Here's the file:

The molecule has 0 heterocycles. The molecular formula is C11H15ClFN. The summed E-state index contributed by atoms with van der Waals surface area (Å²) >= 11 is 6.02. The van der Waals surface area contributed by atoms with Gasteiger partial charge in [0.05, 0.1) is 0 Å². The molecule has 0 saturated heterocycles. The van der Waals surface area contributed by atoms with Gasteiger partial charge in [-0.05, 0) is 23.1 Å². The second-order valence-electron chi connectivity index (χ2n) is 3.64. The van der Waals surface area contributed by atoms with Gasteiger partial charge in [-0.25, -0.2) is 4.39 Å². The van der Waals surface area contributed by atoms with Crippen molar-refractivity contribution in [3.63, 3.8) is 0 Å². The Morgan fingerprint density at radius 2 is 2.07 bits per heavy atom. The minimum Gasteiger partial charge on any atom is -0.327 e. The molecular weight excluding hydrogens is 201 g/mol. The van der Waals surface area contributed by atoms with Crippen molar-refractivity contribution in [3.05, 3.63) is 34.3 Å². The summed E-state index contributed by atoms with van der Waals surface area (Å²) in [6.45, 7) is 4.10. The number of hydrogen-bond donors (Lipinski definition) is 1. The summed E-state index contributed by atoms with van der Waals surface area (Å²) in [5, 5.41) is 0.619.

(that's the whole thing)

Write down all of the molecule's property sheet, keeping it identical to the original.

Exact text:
The molecule has 0 heterocycles. The molecular formula is C11H15ClFN. The summed E-state index contributed by atoms with van der Waals surface area (Å²) >= 11 is 6.02. The van der Waals surface area contributed by atoms with Gasteiger partial charge in [0.05, 0.1) is 0 Å². The molecule has 0 saturated heterocycles. The van der Waals surface area contributed by atoms with Gasteiger partial charge in [-0.05, 0) is 23.1 Å². The second-order valence-electron chi connectivity index (χ2n) is 3.64. The van der Waals surface area contributed by atoms with Gasteiger partial charge in [-0.25, -0.2) is 4.39 Å². The van der Waals surface area contributed by atoms with Crippen molar-refractivity contribution in [3.63, 3.8) is 0 Å². The Morgan fingerprint density at radius 2 is 2.07 bits per heavy atom. The minimum Gasteiger partial charge on any atom is -0.327 e. The molecular weight excluding hydrogens is 201 g/mol. The van der Waals surface area contributed by atoms with Crippen molar-refractivity contribution in [3.05, 3.63) is 34.3 Å². The summed E-state index contributed by atoms with van der Waals surface area (Å²) in [6.45, 7) is 4.10. The number of hydrogen-bond donors (Lipinski definition) is 1. The summed E-state index contributed by atoms with van der Waals surface area (Å²) in [5, 5.41) is 0.619.